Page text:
Secteur 75: A Top-Notch Restaurant Hidden Inside a Pub

There’s a reason they call it “pub food.” It’s your mundane hash of chicken wings, fries, greasy nachos, cheese-flavored poppers, and maybe the odd quesadilla. Pubs aren’t known to entertain a mature menu worthy of a gourmet. Drinks are the real profit centers, with some quick, light snacks merely fuel to keep the drinking cycle in motion.
That is definitely not the case at Secteur 75. The old house-turned-resto-pub sitting on a corner street along Rue d’Armenie in Mar Mikhael features very lavish chandeliers and gold-framed paintings to juxtapose paint-chipped walls. The graffiti art in one of the venue’s rooms teeters on avant garde, and the furniture varies markedly from table to table. But perhaps the real showpiece is not the captivating aesthetics of Secteur 75. It’s the food.
We came in on Saturday afternoon close to 2pm for the weekly brunch. The regular dining menu—a nice, trim page fastened to a wooden clipboard—is also available, supplementing about a dozen brunch-y dishes. We selected the salmon benedict (19,000LL) and the mushroom-n-Swiss omelet (17,000LL), as well as a grilled calamari salad (24,000LL) from the main menu. No brunch is complete without freshly squeezed fruit, and we opted for citrus in the form of orange and grapefruit.


The calamari salad emerged first, a square platter of seven chargrilled tubes accompanied by tiny tentacles and a bouquet of French lettuce drizzled in lemon juice. The squid was exactly as you’d want it to be—tender yet not chewy, tinted to a rosy pink, dressed up with chives and swimming in a fragrant lemon sauce.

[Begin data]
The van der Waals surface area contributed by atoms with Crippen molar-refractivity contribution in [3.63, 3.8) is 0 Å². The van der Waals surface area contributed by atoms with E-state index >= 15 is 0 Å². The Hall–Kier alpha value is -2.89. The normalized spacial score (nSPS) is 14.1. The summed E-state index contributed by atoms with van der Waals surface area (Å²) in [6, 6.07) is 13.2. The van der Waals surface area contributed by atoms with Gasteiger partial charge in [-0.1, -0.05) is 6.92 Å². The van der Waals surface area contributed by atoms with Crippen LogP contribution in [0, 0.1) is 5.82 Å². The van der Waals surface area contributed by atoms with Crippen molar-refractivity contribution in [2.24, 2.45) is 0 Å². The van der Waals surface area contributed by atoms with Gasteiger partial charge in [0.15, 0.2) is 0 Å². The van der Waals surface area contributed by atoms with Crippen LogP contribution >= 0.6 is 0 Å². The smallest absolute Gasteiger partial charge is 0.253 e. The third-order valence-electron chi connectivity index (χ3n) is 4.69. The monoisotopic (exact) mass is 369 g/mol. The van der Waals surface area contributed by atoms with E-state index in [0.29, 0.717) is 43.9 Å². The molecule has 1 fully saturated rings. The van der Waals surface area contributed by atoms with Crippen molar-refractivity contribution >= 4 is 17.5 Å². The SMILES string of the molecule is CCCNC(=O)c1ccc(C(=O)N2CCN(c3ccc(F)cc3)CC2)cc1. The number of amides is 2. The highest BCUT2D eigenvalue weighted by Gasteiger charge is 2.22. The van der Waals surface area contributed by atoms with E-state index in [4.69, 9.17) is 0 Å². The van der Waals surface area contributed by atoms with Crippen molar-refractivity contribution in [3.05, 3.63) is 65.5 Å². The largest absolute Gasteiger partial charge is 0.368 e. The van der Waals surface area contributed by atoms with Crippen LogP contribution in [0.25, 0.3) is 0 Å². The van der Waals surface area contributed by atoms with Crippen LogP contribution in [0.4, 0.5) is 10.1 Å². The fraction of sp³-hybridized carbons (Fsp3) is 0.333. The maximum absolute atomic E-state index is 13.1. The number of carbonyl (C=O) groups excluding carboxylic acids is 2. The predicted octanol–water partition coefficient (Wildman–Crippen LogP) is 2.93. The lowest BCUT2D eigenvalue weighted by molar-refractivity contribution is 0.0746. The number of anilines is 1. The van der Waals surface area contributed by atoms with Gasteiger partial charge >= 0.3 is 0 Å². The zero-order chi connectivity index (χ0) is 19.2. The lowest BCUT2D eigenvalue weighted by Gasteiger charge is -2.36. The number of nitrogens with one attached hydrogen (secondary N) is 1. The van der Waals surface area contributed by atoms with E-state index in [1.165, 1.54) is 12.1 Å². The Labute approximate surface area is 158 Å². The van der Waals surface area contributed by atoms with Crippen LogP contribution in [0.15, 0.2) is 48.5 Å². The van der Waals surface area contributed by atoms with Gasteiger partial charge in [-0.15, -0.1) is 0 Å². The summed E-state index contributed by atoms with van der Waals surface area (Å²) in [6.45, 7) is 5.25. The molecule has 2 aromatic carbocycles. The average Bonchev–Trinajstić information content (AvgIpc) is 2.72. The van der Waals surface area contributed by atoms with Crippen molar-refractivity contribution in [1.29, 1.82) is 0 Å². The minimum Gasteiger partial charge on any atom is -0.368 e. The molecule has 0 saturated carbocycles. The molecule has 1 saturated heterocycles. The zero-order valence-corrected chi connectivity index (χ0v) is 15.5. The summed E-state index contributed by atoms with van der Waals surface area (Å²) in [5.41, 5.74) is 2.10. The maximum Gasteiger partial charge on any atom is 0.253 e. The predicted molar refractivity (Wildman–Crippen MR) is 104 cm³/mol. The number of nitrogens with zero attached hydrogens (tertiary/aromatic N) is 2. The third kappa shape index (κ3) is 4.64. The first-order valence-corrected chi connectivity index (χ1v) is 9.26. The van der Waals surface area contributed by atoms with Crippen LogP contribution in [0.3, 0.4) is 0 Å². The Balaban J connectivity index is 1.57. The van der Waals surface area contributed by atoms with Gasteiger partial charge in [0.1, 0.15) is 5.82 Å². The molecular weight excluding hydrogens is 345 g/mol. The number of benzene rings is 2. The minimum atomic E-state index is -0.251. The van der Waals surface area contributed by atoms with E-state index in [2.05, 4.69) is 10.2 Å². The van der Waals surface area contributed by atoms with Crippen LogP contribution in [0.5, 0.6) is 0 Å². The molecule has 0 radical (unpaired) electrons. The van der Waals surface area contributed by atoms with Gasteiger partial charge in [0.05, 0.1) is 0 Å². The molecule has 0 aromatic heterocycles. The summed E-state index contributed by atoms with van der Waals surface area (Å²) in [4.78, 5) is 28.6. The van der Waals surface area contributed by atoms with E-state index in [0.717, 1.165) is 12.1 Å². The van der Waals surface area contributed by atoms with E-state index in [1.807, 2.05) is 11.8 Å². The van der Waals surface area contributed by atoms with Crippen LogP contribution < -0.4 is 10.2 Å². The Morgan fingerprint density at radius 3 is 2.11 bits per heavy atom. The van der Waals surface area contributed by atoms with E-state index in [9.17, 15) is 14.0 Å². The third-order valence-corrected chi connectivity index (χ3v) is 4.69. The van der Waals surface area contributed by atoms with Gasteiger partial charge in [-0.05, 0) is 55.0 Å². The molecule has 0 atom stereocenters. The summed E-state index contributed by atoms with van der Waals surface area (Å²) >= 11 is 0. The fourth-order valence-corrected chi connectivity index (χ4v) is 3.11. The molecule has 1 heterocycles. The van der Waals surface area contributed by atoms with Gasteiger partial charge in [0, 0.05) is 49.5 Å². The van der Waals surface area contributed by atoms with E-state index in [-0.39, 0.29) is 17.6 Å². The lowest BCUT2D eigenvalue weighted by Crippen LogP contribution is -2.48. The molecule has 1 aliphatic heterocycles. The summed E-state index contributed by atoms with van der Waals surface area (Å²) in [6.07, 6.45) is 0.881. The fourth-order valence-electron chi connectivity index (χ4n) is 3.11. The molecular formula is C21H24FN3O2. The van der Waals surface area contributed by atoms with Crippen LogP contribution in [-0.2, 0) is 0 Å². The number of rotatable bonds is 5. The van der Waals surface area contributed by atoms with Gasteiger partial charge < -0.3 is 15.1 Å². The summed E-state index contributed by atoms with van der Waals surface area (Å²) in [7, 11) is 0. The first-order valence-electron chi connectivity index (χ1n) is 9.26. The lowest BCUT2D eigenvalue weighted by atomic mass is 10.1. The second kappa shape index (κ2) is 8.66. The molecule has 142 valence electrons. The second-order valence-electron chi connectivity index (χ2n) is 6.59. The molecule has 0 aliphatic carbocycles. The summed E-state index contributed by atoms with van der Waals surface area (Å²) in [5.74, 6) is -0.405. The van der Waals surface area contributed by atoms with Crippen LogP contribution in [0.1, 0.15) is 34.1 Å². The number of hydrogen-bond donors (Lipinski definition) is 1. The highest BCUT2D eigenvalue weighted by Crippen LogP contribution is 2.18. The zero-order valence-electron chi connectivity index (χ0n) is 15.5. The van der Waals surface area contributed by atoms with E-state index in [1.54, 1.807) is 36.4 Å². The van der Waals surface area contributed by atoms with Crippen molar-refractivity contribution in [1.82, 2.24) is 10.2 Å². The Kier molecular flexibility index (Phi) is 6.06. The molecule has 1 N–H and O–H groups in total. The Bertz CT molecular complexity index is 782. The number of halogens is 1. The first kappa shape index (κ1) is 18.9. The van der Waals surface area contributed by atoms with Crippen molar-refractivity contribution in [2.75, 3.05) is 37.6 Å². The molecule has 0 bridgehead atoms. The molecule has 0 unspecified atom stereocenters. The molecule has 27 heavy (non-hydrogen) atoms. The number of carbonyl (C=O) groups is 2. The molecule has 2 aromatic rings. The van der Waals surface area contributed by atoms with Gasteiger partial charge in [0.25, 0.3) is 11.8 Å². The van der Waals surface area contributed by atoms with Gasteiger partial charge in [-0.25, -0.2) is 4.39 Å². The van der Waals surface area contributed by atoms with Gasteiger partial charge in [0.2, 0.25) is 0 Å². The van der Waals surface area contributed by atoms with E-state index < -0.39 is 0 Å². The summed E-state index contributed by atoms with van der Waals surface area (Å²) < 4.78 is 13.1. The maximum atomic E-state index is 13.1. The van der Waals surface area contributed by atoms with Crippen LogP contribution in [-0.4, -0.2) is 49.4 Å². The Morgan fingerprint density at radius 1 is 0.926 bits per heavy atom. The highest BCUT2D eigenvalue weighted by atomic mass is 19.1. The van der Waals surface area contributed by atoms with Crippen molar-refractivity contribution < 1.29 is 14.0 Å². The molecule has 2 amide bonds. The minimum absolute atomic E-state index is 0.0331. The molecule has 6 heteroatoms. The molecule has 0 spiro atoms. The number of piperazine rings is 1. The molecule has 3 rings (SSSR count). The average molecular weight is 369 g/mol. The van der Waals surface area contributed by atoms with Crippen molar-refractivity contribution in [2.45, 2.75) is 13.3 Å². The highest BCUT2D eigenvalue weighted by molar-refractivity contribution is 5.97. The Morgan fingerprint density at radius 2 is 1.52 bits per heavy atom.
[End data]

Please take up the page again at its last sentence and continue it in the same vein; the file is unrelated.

The omelet came next, folded over in crescent fashion and browned to a golden hue without the faintest hint of oil. Ever so light and delicate with real slivers of mushroom and nutty gruyere oozing out with every flourish of the knife, this omelet left nothing to be desired. The substantial bed of greens lying next to it offered a beautiful contrast of textures and colors.

The salmon benedict deserves a papal benediction, it’s so divine. A poached egg sits on a throne of a halved English muffin cushioned by a gently folded slice of smoked salmon. The bread is grill-kissed and cuts swiftly with the blade of the knife. A slight poke at the egg and the white albumen sack gushes forth its yellow yolk, forming a savory pool to be sopped up by the nooks in the bread.

With our appetites thus whetted, we picked up the menu again, our eyes falling on the house specialty: a ricotta-thyme tart (15,000LL). A double-decker slice of quiche generously layered with soft white ricotta and fresh thyme is elevated to bliss levels by a golden-brown, gruyere-infused topping. Served with a mesclun salad with fresh mushrooms and cherry tomatoes slathered in balsamic vinaigrette, this dish is tantalizingly good.

Dessert took us back to brunch for homemade pancakes. Three 10-cm discs fluffed, thickened and cooked to perfection overlap each other in Venn diagram fashion on a large round plate. You could actually savor these pancakes plain, but the accompanying pitchers of real molten chocolate and maple syrup complete this breakfast pastry wonderfully. Swirling the chocolate and maple syrup together into each bite of pancake will actually evoke the taste of caramel-dipped pretzels.

We were rendered utterly speechless by the end of the meal. Who’d have thought a pub would be capable of running a full-service kitchen that dishes up creative, tasty, and satiating nosh? And with brunch this succulent, one could only imagine how dinner would stack up.
Secteur 75 has the makings of a first-rate restaurant and a stellar ambiance to boot. If you’ve overlooked it on your Mar Mikhael escapades, “missing out” doesn’t even start to capture it.

Note: our meal was graciously extended to us by the restaurant management.

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